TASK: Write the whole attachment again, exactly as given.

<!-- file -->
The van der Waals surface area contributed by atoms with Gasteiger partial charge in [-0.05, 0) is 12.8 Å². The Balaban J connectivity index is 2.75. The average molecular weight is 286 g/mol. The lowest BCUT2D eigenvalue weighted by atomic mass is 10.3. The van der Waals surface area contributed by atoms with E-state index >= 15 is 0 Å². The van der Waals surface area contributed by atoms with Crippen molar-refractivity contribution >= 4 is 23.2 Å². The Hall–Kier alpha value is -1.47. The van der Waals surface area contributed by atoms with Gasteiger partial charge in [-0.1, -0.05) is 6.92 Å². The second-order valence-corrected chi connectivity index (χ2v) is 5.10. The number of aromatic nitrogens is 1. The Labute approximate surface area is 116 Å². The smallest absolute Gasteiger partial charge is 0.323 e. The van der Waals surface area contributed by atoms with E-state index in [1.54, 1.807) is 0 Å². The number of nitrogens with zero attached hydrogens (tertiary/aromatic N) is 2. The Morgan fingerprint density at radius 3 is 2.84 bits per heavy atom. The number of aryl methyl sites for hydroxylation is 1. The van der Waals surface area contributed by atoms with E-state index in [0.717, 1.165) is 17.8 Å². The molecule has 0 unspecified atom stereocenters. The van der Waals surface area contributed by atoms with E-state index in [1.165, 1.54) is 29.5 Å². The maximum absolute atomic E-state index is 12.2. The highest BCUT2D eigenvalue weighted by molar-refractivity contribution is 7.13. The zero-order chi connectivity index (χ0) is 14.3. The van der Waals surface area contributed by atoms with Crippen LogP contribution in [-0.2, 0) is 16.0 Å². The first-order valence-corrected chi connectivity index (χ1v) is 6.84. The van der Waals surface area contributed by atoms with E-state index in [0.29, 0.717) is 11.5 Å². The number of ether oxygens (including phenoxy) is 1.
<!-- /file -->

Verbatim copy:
The van der Waals surface area contributed by atoms with Gasteiger partial charge in [-0.05, 0) is 12.8 Å². The Balaban J connectivity index is 2.75. The average molecular weight is 286 g/mol. The lowest BCUT2D eigenvalue weighted by atomic mass is 10.3. The van der Waals surface area contributed by atoms with E-state index >= 15 is 0 Å². The van der Waals surface area contributed by atoms with Crippen molar-refractivity contribution >= 4 is 23.2 Å². The Hall–Kier alpha value is -1.47. The van der Waals surface area contributed by atoms with Gasteiger partial charge in [-0.1, -0.05) is 6.92 Å². The second-order valence-corrected chi connectivity index (χ2v) is 5.10. The number of aromatic nitrogens is 1. The Labute approximate surface area is 116 Å². The smallest absolute Gasteiger partial charge is 0.323 e. The van der Waals surface area contributed by atoms with E-state index in [1.54, 1.807) is 0 Å². The number of nitrogens with zero attached hydrogens (tertiary/aromatic N) is 2. The Morgan fingerprint density at radius 3 is 2.84 bits per heavy atom. The number of aryl methyl sites for hydroxylation is 1. The van der Waals surface area contributed by atoms with E-state index in [0.717, 1.165) is 17.8 Å². The molecule has 0 unspecified atom stereocenters. The van der Waals surface area contributed by atoms with E-state index in [1.165, 1.54) is 29.5 Å². The maximum absolute atomic E-state index is 12.2. The highest BCUT2D eigenvalue weighted by molar-refractivity contribution is 7.13. The zero-order chi connectivity index (χ0) is 14.3. The van der Waals surface area contributed by atoms with Crippen LogP contribution in [-0.2, 0) is 16.0 Å². The first-order valence-corrected chi connectivity index (χ1v) is 6.84. The van der Waals surface area contributed by atoms with E-state index in [0.29, 0.717) is 11.5 Å². The number of ether oxygens (including phenoxy) is 1.